This year is a banner year for author Rajani LaRocca. She has two middle grade novels publishing as well as four picture books for children.
Welcome to the International Examiner, Rajani. How did you get into writing children’s books?
I’ve loved books and writing from childhood, but I also knew from an early age that I wanted to be a physician. When I told my teacher in a high school creative writing class, “I love writing, but I know this won’t be my career, because I want to be a doctor,” he said, “Who says you have to choose?” He brought in books by authors who happened to be doctors, so that planted a seed in my mind. During medical school and early motherhood, I didn’t have time, but 10 years ago, I decided to try being creative again. It quickly became apparent to me that I wanted to write for children, because the stories I cared about the most were ones I read as a kid.
What were your favorite books as a child?
My all-time favorite was The Westing Game by Ellen Raskin. I loved the big cast of characters, the central mystery, and the spunky kid protagonist. I also loved all of Madeleine L’Engle’s novels, especially The Arm of the Starfish, which involves marine biology where the line between science and science fiction is wonderfully blurred. When I visited my family in India, I fell in love with Amar Chitra Katha comics that depicted stories from Indian history, literature and mythology. As someone who was raised in the U.S., those books gave me an invaluable link to where I come from.
Since 2018, you have had eight widely acclaimed books in print. How do you balance family responsibilities and being a doctor with such a prolific writing career?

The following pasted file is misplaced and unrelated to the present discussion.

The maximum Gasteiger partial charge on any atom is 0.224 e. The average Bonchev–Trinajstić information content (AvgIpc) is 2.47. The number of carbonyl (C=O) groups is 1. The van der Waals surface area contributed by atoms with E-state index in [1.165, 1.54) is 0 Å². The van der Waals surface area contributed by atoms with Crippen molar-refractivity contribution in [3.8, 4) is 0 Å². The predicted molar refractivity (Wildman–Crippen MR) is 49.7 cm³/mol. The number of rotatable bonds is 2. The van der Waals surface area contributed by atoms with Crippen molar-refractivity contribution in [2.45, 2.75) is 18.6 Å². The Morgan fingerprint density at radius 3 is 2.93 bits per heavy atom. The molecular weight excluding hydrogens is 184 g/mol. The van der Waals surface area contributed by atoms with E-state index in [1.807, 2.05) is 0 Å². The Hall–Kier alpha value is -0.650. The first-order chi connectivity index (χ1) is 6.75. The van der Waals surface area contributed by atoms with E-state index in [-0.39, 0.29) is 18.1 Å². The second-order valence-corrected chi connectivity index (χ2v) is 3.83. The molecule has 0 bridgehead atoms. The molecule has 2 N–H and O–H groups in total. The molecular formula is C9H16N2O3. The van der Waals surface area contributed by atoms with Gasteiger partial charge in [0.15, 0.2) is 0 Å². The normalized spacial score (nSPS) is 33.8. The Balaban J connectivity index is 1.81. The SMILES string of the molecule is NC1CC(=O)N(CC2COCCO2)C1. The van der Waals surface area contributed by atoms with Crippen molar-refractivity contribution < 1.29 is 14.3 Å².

When you love something, you always find time to do it. In a way, I think having two busy careers forces me to be more efficient. And being a working mom means that I squeeze writing into the “nooks and crannies” of my days: while sitting in parking lots at school or at piano lessons or on sports fields during halftime. I dictate into my phone trying to capture ideas when they arrive. I’ve written early in the morning and late at night. I also set short-term and long-term writing goals.
What books are next for you?
I’ll Go and Come Back will be published by Candlewick on March 29, 2022. It’s a picture book about a little girl who visits her family in India and feels lonely and homesick. Her grandmother makes her feel better through play, reading and food. When the grandmother visits the girl in the U.S. and feels homesick herself, the girl makes her feel better. The story is built around a Tamil phrase where people never say “goodbye,” but instead, “I’ll go and come back,” which holds the promise of return. My next middle grade novel, Switch, with Harper Collins comes out in fall 2022. It’s about musical twin sisters who grow apart, impersonate each other at their summer camp on a dare and find that music helps them find their way back to each other.
Where Three Oceans Meet by Rajani LaRocca, illustrated by Archana Sreenivasan